A general strike, protesters on the streets, parliamentary battles over the austerity measures needed to unlock rescue funds and a sinking economy with an ever-bigger debt burden. The situation in Athens this week is grimly familiar, and not only because Greece has had so many similar weeks during the past couple of years.
There also are eerie echoes of the developing-country debt crises of the 1980s and 1990s. The experience of dozens of debt-ridden countries in Latin America and Africa holds lessons Greece's rescuers ought to heed.
For years the International Monetary Fund and rich-world governments tried to help them with short-term rescue loans. The most indebted started to recover, however, only when their debts, including those owed to official creditors, were slashed. In Europe, Poland also provides a precedent: Its economy took off in the 1990s after it too was given a break by its creditors.
Greece is in the same boat. Now that the country's Parliament passed its 2013 budget on Nov. 11, a fresh infusion of rescue funds will stave off imminent catastrophe. Greece's economy won't recover, however, until it has more debt relief. That should involve, broadly, a two-part process: First, agree on a plan to reduce debt if certain targets are met, then cut the debt in stages during the coming decade.
The starting point is that Greece is still bust. Earlier this year private-sector bondholders reduced their nominal claims by more than 50 per cent, but that deal did not include the hefty holdings of Greek bonds at the European Central Bank, and it was sweetened with funds borrowed from official rescuers.
For two years those rescuers had pretended Greece was solvent and provided official loans to pay off bondholders in full. As a result more than 70 per cent of the debts are now owed to "official" creditors -- European governments and the IMF.
Their chances of repayment are sinking with Greece's economy. Government forecasts now suggest the country's debt will exceed 190 per cent of GDP in 2014, some 30 percentage points higher than the IMF predicted six months ago. This debt burden cannot fall to a remotely sustainable level without additional relief.
In private, many Europeans admit this. In public, they deny it categorically. Germany's government is now willing to grant the Greeks more time to implement their austerity, but it will not even discuss any forgiveness of official loans.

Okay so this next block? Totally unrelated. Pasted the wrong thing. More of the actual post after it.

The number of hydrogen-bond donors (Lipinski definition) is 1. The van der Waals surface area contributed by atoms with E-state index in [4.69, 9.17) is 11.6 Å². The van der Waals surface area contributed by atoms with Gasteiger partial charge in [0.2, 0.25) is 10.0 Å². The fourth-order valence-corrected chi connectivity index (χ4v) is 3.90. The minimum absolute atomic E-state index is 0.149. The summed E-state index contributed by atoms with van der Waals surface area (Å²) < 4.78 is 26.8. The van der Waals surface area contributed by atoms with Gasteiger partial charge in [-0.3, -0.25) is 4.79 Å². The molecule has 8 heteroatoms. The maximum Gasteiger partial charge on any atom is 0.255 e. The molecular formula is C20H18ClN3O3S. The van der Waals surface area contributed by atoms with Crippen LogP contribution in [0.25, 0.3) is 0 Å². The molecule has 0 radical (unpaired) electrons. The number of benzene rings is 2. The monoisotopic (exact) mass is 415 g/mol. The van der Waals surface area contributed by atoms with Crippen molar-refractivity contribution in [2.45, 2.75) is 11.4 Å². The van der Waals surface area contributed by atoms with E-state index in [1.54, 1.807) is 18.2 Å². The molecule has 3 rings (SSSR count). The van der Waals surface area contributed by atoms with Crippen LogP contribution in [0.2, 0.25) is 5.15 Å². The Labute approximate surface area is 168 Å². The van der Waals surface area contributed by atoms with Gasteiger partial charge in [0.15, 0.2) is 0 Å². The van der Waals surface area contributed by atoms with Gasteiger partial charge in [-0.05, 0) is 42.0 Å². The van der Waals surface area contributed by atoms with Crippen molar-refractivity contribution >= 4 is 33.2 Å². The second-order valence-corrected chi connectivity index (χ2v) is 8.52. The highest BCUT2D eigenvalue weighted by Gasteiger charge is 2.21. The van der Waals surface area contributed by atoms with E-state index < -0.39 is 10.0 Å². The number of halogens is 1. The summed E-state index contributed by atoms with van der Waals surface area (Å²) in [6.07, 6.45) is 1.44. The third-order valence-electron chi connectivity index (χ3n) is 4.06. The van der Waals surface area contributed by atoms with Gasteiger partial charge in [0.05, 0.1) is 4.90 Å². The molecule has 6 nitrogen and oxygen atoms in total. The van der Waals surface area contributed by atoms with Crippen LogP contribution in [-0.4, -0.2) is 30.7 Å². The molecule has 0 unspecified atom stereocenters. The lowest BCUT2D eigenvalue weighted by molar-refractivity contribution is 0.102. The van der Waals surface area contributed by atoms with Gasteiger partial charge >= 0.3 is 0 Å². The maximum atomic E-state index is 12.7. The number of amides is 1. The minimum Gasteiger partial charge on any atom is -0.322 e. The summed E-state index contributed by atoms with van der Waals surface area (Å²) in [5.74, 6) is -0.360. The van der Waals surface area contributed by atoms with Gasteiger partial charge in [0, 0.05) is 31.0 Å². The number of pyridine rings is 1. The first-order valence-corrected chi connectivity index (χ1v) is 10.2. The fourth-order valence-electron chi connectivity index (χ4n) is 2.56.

Politically this is understandable. Germany worries that any debt relief will reduce Greece's incentive to undertake reforms. It also would enrage German voters, who might then punish Chancellor Angela Merkel's government in the general election next autumn.
Economically, it is a disaster. As long as everybody knows Greece cannot repay its debts, the country will remain shut out of private bond markets, and uncertainty about how those unpayable debts eventually will be resolved will deter investment. It will slow the privatization of state assets, which is central to Greece's turnaround strategy.
That's why Greece needs another debt-reduction deal. Its official creditors, particularly the eurozone's governments and the ECB, should set out a plan for reducing the country's debt burden while sharpening Greece's incentive to reinvigorate reforms.
One guide could be the "HIPC" initiative -- the acronym stands for "Heavily Indebted Poor Countries" -- the 1996 plan whereby lenders agreed to reduce the debts of the most compromised countries if they implemented reforms to reduce poverty. Another could be newly democratic Poland, which had run up huge debts under its communist rulers. In 1991, sympathetic creditors agreed to cut its debt burden if reforms were undertaken.
A bargain with Greece's official creditors could follow the same principle. A deal would be made now: If Greece sticks to its reforms, its official debts will be reduced, in stages, to a level -- say, 120 per cent of GDP by 2020 -- at which the stock is manageable, the burden is bearable and the repayment schedule is feasible.
The reduction could come through cutting interest rates and pushing out maturities, perhaps to as much as 50 years. That way Merkel can explain to voters that the principal is being paid in full. The ECB, which holds Greece's remaining unrestructured private bonds, should act fastest, accepting terms similar to those imposed on private bondholders.
There are complications. The IMF sold gold to finance its share of HIPC debt relief. Since Greece, even now, is far richer than most of the IMF's members, Europe's creditor countries should shoulder the fund's share of Greek debt reduction.
Greece might flunk its reforms or its budget numbers, but the impact of laying out a credible path to debt sustainability could be powerful. Greeks could start to believe they have a way out of the crisis, and investors could put money into the country with more certainty. It could create a positive circle of confidence and growth.
Without it, Greece's prospects are dire.